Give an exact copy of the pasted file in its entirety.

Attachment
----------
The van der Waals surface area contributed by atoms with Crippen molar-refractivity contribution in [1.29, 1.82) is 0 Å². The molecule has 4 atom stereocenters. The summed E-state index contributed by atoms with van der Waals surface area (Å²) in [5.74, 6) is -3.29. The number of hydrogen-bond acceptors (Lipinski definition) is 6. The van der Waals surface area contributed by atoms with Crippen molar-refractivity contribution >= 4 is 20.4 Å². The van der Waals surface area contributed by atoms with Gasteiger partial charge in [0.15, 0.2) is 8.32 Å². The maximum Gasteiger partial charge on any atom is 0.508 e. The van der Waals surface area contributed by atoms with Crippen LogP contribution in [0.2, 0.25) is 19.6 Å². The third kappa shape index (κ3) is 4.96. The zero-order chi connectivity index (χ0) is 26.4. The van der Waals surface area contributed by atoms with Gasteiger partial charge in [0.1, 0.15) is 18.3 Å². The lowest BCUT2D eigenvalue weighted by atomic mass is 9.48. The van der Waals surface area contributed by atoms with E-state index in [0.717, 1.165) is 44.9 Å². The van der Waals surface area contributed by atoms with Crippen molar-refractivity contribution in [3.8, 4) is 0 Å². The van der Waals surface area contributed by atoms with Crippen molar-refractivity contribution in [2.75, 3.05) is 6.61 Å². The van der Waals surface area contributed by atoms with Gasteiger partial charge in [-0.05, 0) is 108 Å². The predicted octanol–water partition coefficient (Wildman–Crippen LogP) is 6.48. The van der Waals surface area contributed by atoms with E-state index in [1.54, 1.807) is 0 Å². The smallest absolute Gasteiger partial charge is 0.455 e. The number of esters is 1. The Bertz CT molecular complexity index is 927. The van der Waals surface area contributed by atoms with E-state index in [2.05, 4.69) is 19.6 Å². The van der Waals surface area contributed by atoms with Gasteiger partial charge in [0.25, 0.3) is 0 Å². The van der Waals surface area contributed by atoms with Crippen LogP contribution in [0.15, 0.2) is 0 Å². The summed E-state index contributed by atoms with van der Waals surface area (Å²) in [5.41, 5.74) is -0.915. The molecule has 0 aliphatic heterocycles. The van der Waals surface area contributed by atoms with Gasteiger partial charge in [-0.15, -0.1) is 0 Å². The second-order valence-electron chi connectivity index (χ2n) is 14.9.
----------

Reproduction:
The van der Waals surface area contributed by atoms with Crippen molar-refractivity contribution in [1.29, 1.82) is 0 Å². The molecule has 4 atom stereocenters. The summed E-state index contributed by atoms with van der Waals surface area (Å²) in [5.74, 6) is -3.29. The number of hydrogen-bond acceptors (Lipinski definition) is 6. The van der Waals surface area contributed by atoms with Crippen molar-refractivity contribution >= 4 is 20.4 Å². The van der Waals surface area contributed by atoms with Gasteiger partial charge in [0.15, 0.2) is 8.32 Å². The maximum Gasteiger partial charge on any atom is 0.508 e. The van der Waals surface area contributed by atoms with Crippen LogP contribution in [0.2, 0.25) is 19.6 Å². The third kappa shape index (κ3) is 4.96. The zero-order chi connectivity index (χ0) is 26.4. The van der Waals surface area contributed by atoms with Gasteiger partial charge in [0.1, 0.15) is 18.3 Å². The lowest BCUT2D eigenvalue weighted by atomic mass is 9.48. The van der Waals surface area contributed by atoms with E-state index in [0.717, 1.165) is 44.9 Å². The van der Waals surface area contributed by atoms with Crippen molar-refractivity contribution in [3.8, 4) is 0 Å². The van der Waals surface area contributed by atoms with Crippen molar-refractivity contribution in [2.75, 3.05) is 6.61 Å². The van der Waals surface area contributed by atoms with Gasteiger partial charge in [-0.05, 0) is 108 Å². The predicted octanol–water partition coefficient (Wildman–Crippen LogP) is 6.48. The van der Waals surface area contributed by atoms with E-state index in [1.54, 1.807) is 0 Å². The smallest absolute Gasteiger partial charge is 0.455 e. The number of esters is 1. The Bertz CT molecular complexity index is 927. The van der Waals surface area contributed by atoms with E-state index in [2.05, 4.69) is 19.6 Å². The van der Waals surface area contributed by atoms with Gasteiger partial charge in [0.25, 0.3) is 0 Å². The van der Waals surface area contributed by atoms with Crippen LogP contribution in [0.15, 0.2) is 0 Å². The summed E-state index contributed by atoms with van der Waals surface area (Å²) in [5.41, 5.74) is -0.915. The molecule has 0 aliphatic heterocycles. The van der Waals surface area contributed by atoms with Gasteiger partial charge in [-0.15, -0.1) is 0 Å². The second-order valence-electron chi connectivity index (χ2n) is 14.9.